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Cock-a-doodle-doo

Couples

by John Updike
Knopf, 485 pp., $6.95

The couples live in Tarbox. Come. It is in places marshy. There are trees, lawns of fine description, bodies, houses like them, banks of purply flowered scenes, courts for games, arousing speeches, and the groaning culminations of many amorous machines. That’s because the principal industry in Tarbox is fucking. They think of it, Elizabethanly, as dying, in Tarbox; descents to hell, indeed, are taken every day—through wood-dark poetries unwarily entered by the middleaged. No one dies in Tarbox of too little. Not only the place but the people bear distinguishing names. The heroine is called Foxy by her friends; a dentist whose tongue is like a dental pick (the souls in Tarbox have teeth) is named Thorne, his wife, Georgene; the heedless hero (always in dutch) is Piet Hanema; the pairs most set on swapping are blended prettily together as the Applesmiths. It is a fortunate thing that a family of sheep didn’t stray into town, the combinations might have proved too distracting, especially since this novel is clearly the suburbanite entry in the porno pageant, and I suspect such softloaf sophisticates do not delight in the truly unusual: mulogeny or grampalingus, for instance, meatusfoetus or intermissolonghi. Conversant with the modern texts of sexual hygiene, every reader can redream the acts he reads quite guiltlessly. The obscene, sometimes, can even set a standard. Tarbox sex is often oral, but that’s the way with writers; the penis was never Nature’s purposed instrument of speech.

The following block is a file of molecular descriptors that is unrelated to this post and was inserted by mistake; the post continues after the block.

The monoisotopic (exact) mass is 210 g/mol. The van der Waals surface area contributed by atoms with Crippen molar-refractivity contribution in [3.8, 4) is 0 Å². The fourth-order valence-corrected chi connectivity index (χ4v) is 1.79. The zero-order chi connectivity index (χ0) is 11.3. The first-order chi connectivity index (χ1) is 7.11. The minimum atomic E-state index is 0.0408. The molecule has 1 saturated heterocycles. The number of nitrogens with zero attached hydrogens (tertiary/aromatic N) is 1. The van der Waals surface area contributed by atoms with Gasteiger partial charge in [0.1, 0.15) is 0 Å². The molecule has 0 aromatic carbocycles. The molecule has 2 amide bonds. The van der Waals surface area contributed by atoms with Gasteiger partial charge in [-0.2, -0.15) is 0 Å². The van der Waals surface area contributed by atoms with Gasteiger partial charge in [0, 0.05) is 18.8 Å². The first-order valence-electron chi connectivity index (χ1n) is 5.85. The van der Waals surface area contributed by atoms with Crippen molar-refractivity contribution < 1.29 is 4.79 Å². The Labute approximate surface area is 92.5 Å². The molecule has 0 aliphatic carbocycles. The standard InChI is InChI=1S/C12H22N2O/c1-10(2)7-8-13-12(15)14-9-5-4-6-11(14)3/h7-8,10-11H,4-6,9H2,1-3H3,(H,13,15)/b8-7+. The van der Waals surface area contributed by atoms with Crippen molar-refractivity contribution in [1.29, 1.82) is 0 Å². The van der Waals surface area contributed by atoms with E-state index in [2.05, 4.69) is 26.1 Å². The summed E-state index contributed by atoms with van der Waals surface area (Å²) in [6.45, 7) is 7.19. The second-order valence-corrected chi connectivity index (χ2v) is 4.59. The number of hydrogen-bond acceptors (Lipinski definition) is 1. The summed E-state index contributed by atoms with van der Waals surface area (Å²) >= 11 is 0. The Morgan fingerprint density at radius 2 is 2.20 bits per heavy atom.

Mouths, Piet thought, are noble. They move in the brain’s court. We set our genitals mating down below like peasants, but when the mouth condescends, mind and body marry. To eat another is sacred. I love thee, Elizabeth, thy petaled rankness, thy priceless casket of nothing lined with slippery buds.

A perfect wedding of style and subject, writing like this is just the love it describes: you must sweep swiftly by in a wash of passion, for if you stop to reflect you may retch with laughter. In order to handle such scenes successfully, the writer must be sure of his own sexuality; otherwise there will be failures of observation and feeling, and he will render them disgusting or ridiculous, attacking indirectly what he thought he wished, so pointedly, to praise. In Of the Farm, a far more tightly controlled though less ambitious book, there is only one such passage.